KENNEDY SPACE CENTER — After delaying the mission due to mainly weather, SpaceX was able to launch the NASA resupply mission to the International Space Station on Monday morning.

What You Need To Know

  • Supplies and experiments are heading to the ISS

  • Poor weather conditions pushed the launch back a few times.

  • Go here for more space coverage

  • 🔻Scroll down to watch the launch🔻

Lifting off from Launch Complex 39A at the Kennedy Space Center, the Falcon 9 rocket cast the Commercial Resupply Service mission 28 (CRS-28) to the ISS on Monday, June 5, at 11:47 a.m. ET.

A series of delays

Originally, the mission was going to launch on Saturday at 12:34 p.m. ET, but it was scrubbed due to weather conditions and vehicle preparations, stated SpaceX.

The next attempt was set for Sunday at 12:12 p.m. ET, but due to high winds in the recovery area, SpaceX announced that it would reschedule the launch until Monday.

On both Thursday and Friday, the 45th Weather Squadron gave only a 30% chance of good liftoff weather for both Saturday and Sunday for the CRS-28 mission.

The squadron on Sunday gave a 60% of good launch conditions for Monday's launch attempt, with the main concerns being the cumulus cloud rule, flight through precipitation and liftoff winds

Go here to learn about NASA’s launch weather criteria for the Falcon 9 rocket.

The Falcon 9's first-stage booster B1077 has been on four successful missions before this one:

After the stage separation, the Falcon 9 returned to Earth and landed on the droneship A Shortfall of Gravitas that is out in the Atlantic.

If Monday’s launch is on schedule, while the Falcon 9 returns to Earth, the cargo Dragon spacecraft will take about a 42-hour voyage before it can dock with the ISS, which is expected to occur at 6:15 a.m. ET, on Tuesday, June 6.

Originally, if the launch had happened on Saturday, the Dragon would have docked at the ISS at 5:38 a.m. ET, on Monday, June 5, after an approximate 41-hour trip.

"A thundercloud observed during the Thor investigation (IRISS mission). Thor-Davis expends on the previous mission which photographed electrical phenomena in 2015," stated NASA. (NASA/ESA/DTU Space)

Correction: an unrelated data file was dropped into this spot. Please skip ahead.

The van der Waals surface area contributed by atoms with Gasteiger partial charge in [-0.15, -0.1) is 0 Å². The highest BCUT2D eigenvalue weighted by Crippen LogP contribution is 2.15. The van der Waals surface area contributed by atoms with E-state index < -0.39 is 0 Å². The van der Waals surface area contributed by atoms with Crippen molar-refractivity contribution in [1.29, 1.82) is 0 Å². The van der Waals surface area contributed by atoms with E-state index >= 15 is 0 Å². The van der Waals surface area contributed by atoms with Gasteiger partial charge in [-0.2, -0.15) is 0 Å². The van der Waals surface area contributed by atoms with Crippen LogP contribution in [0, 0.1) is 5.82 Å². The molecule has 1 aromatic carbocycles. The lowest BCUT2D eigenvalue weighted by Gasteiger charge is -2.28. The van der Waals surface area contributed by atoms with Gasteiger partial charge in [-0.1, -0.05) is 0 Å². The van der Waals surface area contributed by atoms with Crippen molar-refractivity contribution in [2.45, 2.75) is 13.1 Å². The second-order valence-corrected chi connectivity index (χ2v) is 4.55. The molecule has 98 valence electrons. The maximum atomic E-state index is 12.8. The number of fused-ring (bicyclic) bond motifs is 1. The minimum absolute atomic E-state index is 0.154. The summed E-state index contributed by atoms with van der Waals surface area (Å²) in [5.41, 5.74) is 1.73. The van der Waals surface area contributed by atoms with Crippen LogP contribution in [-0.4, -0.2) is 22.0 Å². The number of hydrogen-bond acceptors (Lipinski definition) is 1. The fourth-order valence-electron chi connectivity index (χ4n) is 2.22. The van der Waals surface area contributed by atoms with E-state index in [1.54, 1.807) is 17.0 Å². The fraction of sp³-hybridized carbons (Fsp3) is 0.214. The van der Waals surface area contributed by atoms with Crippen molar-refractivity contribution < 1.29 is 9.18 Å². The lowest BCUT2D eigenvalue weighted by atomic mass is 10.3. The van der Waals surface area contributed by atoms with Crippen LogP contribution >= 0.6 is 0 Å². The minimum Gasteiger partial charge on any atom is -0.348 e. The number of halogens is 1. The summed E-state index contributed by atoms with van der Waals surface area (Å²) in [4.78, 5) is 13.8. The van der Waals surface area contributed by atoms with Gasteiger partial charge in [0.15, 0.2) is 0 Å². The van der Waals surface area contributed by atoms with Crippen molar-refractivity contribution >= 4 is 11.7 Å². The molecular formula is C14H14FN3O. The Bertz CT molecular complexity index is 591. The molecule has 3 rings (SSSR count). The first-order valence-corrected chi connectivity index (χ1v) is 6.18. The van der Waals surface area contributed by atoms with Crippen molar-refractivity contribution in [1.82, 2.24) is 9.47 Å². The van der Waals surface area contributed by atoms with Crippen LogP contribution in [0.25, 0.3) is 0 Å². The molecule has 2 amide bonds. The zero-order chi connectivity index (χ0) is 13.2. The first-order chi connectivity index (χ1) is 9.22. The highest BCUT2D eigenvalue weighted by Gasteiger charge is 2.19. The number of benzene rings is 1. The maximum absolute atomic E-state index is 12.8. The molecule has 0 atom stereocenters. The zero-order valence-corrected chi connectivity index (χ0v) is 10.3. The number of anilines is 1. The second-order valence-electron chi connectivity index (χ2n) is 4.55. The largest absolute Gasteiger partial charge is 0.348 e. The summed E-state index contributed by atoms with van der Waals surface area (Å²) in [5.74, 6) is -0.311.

Understanding the mission

In addition to food, equipment and other supplies, the Dragon capsule is also carrying out various experiments. Some of them will benefit not just the station itself but future missions and down here on Earth.

One of the next items being launched is for the floating laboratory itself: International Space Station Roll Out Solar Arrays.

Once installed on the ISS, the solar panels will use stored kinetic energy to roll out and it is expected that they will provide an increase of power — 20% to 30% — that will be used for the space station as it conducts research and missions.

Another experiment comes from the University of Florida. The purpose of this experiment is to determine if second-generation plant seeds in space could pass down gene changes to future generations.

Researchers are hoping for two types of results: How future generations of plants can provide food and services to future space missions and to see if the strategies used for this experiment can be used on Earth.

Another experiment comes from the European Space Agency. Called the Thor-Davis, it will expand on a previous experiment.

It will monitor thunderstorms from the ISS, which will give researchers insight into lightning and electrical activity in Earth’s atmosphere with the hope of better understanding the planet’s climate and weather.  

Watch the launch


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